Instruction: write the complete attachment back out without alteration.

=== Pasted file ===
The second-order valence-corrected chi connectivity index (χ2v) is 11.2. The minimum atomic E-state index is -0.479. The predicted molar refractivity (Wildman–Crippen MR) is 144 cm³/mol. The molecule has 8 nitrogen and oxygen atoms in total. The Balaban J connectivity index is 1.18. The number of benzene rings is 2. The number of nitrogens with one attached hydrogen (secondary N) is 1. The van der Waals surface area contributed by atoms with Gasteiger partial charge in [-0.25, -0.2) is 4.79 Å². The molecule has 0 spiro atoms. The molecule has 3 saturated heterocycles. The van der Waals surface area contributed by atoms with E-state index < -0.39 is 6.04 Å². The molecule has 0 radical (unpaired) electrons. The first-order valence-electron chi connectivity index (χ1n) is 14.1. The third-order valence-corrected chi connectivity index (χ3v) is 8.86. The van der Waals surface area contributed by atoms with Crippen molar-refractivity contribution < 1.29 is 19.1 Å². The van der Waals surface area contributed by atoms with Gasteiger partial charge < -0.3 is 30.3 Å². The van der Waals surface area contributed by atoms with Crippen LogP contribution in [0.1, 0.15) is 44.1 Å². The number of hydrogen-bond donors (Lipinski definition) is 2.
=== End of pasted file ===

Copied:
The second-order valence-corrected chi connectivity index (χ2v) is 11.2. The minimum atomic E-state index is -0.479. The predicted molar refractivity (Wildman–Crippen MR) is 144 cm³/mol. The molecule has 8 nitrogen and oxygen atoms in total. The Balaban J connectivity index is 1.18. The number of benzene rings is 2. The number of nitrogens with one attached hydrogen (secondary N) is 1. The van der Waals surface area contributed by atoms with Gasteiger partial charge in [-0.25, -0.2) is 4.79 Å². The molecule has 0 spiro atoms. The molecule has 3 saturated heterocycles. The van der Waals surface area contributed by atoms with E-state index < -0.39 is 6.04 Å². The molecule has 0 radical (unpaired) electrons. The first-order valence-electron chi connectivity index (χ1n) is 14.1. The third-order valence-corrected chi connectivity index (χ3v) is 8.86. The van der Waals surface area contributed by atoms with Crippen molar-refractivity contribution < 1.29 is 19.1 Å². The van der Waals surface area contributed by atoms with Gasteiger partial charge < -0.3 is 30.3 Å². The van der Waals surface area contributed by atoms with Crippen LogP contribution in [0.1, 0.15) is 44.1 Å². The number of hydrogen-bond donors (Lipinski definition) is 2.